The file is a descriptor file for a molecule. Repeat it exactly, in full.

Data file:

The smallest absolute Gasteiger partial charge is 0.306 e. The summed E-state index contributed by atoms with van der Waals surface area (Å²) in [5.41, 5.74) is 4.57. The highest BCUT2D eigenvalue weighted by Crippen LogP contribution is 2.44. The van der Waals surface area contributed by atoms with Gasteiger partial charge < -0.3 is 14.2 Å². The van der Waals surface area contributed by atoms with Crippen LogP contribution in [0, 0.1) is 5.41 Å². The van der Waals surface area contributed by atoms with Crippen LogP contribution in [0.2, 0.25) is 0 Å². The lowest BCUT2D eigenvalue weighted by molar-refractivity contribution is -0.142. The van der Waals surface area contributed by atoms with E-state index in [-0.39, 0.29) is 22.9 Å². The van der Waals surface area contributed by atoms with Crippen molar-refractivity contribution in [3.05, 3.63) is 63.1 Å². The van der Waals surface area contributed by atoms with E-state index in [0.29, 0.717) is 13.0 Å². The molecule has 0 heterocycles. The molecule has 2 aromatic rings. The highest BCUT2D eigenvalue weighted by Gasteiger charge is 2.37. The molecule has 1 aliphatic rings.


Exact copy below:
The smallest absolute Gasteiger partial charge is 0.306 e. The summed E-state index contributed by atoms with van der Waals surface area (Å²) in [5.41, 5.74) is 4.57. The highest BCUT2D eigenvalue weighted by Crippen LogP contribution is 2.44. The van der Waals surface area contributed by atoms with Gasteiger partial charge < -0.3 is 14.2 Å². The van der Waals surface area contributed by atoms with Crippen LogP contribution in [0, 0.1) is 5.41 Å². The van der Waals surface area contributed by atoms with Crippen LogP contribution in [0.2, 0.25) is 0 Å². The lowest BCUT2D eigenvalue weighted by molar-refractivity contribution is -0.142. The van der Waals surface area contributed by atoms with E-state index in [-0.39, 0.29) is 22.9 Å². The van der Waals surface area contributed by atoms with Crippen molar-refractivity contribution in [3.05, 3.63) is 63.1 Å². The van der Waals surface area contributed by atoms with E-state index in [0.29, 0.717) is 13.0 Å². The molecule has 0 heterocycles. The molecule has 2 aromatic rings. The highest BCUT2D eigenvalue weighted by Gasteiger charge is 2.37. The molecule has 1 aliphatic rings.